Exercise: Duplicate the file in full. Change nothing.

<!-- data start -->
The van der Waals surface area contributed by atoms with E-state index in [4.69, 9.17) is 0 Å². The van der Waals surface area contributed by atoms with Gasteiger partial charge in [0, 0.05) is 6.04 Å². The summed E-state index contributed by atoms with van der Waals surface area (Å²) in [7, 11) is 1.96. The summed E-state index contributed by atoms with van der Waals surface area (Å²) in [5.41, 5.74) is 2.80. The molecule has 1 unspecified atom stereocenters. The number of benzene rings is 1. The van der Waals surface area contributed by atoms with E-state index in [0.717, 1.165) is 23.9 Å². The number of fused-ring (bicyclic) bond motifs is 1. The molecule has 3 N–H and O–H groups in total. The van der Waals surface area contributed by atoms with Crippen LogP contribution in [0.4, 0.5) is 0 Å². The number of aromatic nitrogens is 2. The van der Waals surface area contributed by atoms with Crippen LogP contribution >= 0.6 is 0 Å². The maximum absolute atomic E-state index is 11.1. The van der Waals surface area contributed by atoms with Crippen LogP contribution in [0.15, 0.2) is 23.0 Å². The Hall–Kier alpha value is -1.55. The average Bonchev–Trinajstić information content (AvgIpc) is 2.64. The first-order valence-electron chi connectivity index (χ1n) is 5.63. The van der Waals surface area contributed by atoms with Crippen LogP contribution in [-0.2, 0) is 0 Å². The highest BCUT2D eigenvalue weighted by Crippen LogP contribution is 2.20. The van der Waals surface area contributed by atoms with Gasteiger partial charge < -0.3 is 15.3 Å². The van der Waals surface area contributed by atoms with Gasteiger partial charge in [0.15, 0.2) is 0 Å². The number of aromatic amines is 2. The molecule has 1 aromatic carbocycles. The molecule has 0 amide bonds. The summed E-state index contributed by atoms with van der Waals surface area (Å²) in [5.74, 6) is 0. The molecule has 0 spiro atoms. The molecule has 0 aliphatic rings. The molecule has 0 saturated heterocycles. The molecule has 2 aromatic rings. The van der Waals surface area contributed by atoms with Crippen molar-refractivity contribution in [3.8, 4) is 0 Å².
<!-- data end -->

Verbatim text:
The van der Waals surface area contributed by atoms with E-state index in [4.69, 9.17) is 0 Å². The van der Waals surface area contributed by atoms with Gasteiger partial charge in [0, 0.05) is 6.04 Å². The summed E-state index contributed by atoms with van der Waals surface area (Å²) in [7, 11) is 1.96. The summed E-state index contributed by atoms with van der Waals surface area (Å²) in [5.41, 5.74) is 2.80. The molecule has 1 unspecified atom stereocenters. The number of benzene rings is 1. The van der Waals surface area contributed by atoms with E-state index in [0.717, 1.165) is 23.9 Å². The number of fused-ring (bicyclic) bond motifs is 1. The molecule has 3 N–H and O–H groups in total. The van der Waals surface area contributed by atoms with Crippen LogP contribution in [0.4, 0.5) is 0 Å². The number of aromatic nitrogens is 2. The van der Waals surface area contributed by atoms with Crippen LogP contribution >= 0.6 is 0 Å². The maximum absolute atomic E-state index is 11.1. The van der Waals surface area contributed by atoms with Crippen LogP contribution in [0.15, 0.2) is 23.0 Å². The Hall–Kier alpha value is -1.55. The average Bonchev–Trinajstić information content (AvgIpc) is 2.64. The first-order valence-electron chi connectivity index (χ1n) is 5.63. The van der Waals surface area contributed by atoms with Crippen LogP contribution in [-0.2, 0) is 0 Å². The highest BCUT2D eigenvalue weighted by Crippen LogP contribution is 2.20. The van der Waals surface area contributed by atoms with Gasteiger partial charge < -0.3 is 15.3 Å². The van der Waals surface area contributed by atoms with Gasteiger partial charge in [0.15, 0.2) is 0 Å². The number of aromatic amines is 2. The molecule has 1 aromatic carbocycles. The molecule has 0 amide bonds. The summed E-state index contributed by atoms with van der Waals surface area (Å²) in [5.74, 6) is 0. The molecule has 0 spiro atoms. The molecule has 0 aliphatic rings. The molecule has 0 saturated heterocycles. The molecule has 2 aromatic rings. The van der Waals surface area contributed by atoms with Crippen molar-refractivity contribution in [3.8, 4) is 0 Å².